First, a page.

Another way is a urine test. This method is primarily used for drug offenses. Urine cases are notoriously hard for the state to prove, so long as you hire a competent attorney to argue on your behalf. This is because urine tests can tell whether you have a controlled substance in your system, but cannot exactly pinpoint when you took the controlled substance, and whether it would have been affecting you to the extent that you were impaired while you were driving. In order to prove a urine-based DUI, they have to prove something that the urine test is, in my opinion, simply not exact enough to do. This can be good news for your case, but that depends on an attorney being able to clearly make this argument on your behalf.
A third way is a blood test. There are many potential defenses that blood tests present, because there are many mistakes that can be made along the way. An attorney can question virtually every element of the testing process, from whether the blood was collected and run legally to whether the officer stored the blood in their car for too long. The later point often comes up in Florida, since it’s so hot here. If you store blood in your trunk under the hot Florida sun, it is going to ferment relatively quickly. Fermentation increases the alcohol content of the blood, which can cause later tests to show falsely elevated BAC levels. Like urine tests, blood tests are easy for a knowledgeable attorney to pick apart, so it’s especially important to hire an attorney for these cases.
What Are Roadside Breath Tests And Standardized Field Sobriety Tests? Are They Required In Florida?
Roadside breath tests and field sobriety tests are methods used by officers to test BAC/signs of sobriety when they stop people on suspicion of being intoxicated. As for if they are required, the answer is yes and no.
Officers stopping a driver on suspicion of intoxication are required to offer field sobriety exercises. You are allowed to refuse to perform these exercises if you don’t want to. Generally, if you are really intoxicated, my advice is to refuse. They are going to suspend your driving privileges either way (i.e., whether they charge you with a DUI or you refuse.)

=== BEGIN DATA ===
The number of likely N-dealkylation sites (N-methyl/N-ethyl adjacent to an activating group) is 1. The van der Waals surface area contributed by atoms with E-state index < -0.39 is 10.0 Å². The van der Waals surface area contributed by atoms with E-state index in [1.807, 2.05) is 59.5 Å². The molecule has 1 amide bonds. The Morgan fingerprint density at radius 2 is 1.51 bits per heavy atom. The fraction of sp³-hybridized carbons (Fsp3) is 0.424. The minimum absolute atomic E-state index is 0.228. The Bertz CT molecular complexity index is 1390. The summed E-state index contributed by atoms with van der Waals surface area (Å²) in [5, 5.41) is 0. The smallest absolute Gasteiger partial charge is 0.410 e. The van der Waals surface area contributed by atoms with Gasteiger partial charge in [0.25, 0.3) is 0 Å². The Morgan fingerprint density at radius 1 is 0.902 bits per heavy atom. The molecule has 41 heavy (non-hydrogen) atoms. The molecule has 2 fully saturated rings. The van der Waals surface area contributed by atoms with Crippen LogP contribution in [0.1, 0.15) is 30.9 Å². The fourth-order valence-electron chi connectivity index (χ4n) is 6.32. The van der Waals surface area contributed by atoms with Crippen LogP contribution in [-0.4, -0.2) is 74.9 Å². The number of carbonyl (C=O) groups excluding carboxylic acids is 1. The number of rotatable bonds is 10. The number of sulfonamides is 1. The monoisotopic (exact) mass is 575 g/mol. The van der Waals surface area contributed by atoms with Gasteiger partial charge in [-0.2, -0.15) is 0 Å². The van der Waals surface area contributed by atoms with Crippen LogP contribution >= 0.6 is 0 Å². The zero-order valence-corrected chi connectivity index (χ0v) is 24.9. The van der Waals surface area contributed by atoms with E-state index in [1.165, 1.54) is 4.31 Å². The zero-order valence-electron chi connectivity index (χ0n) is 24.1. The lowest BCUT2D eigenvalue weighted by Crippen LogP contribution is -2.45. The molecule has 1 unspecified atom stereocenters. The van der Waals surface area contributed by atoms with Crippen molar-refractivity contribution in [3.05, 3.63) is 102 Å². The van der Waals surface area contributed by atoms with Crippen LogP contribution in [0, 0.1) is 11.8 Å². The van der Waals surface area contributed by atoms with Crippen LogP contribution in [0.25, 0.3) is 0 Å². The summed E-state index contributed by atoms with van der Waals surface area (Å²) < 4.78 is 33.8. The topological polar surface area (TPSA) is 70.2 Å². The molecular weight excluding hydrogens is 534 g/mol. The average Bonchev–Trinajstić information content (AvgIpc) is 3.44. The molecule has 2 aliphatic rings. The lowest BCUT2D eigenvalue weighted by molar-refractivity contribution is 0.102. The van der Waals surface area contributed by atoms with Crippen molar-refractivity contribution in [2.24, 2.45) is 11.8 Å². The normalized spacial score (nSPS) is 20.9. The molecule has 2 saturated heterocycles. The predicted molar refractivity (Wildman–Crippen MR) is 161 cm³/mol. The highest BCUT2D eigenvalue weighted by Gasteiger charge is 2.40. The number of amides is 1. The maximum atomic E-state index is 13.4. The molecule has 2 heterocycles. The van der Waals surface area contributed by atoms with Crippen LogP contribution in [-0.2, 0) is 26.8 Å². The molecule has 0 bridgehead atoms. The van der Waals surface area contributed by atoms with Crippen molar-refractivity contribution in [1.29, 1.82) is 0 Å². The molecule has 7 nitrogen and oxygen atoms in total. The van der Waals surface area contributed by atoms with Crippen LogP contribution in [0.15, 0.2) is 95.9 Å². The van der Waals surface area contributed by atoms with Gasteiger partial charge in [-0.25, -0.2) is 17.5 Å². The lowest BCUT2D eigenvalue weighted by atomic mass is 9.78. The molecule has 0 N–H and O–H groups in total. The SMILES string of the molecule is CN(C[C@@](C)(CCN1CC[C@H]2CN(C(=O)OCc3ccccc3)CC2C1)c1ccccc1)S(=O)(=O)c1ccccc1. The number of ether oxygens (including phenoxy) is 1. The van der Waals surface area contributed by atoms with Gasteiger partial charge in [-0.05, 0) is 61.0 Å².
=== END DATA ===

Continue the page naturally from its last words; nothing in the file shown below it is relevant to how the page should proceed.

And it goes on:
As far as the breath test is concerned, you can also refuse, but the penalties for refusing are more severe. These penalties include an automatic suspension of your license and driving privileges for up to a year for a first-time DUI and up to 18 months for a second or third charge. The only situation where I would advise a client to refuse is if they are truly very intoxicated and believe that they might blow above, say, a 0.3. Not having evidence of such a high BAC may be somewhat helpful. Otherwise, refusal gives the state the presumption of guilt, which they can use at trial to argue that you were intoxicated.
What Happens If I Refuse To Take A Breathalyzer Or Chemical Test?
When you refuse to take a test for BAC or drugs, your license is automatically suspended. The officer will read you what’s called Implied Consent, which basically says that as part of driving privileges, you acknowledge that you’ll have to submit these exercises and tests. Therefore, if you refuse, you get an automatic suspension of your license, because having that license is a privilege, not a right.
For more information on Traffic Violations Cases in Florida, an initial consultation is your next best step. Get the information and legal answers you are seeking by calling (727) 478-4222 today.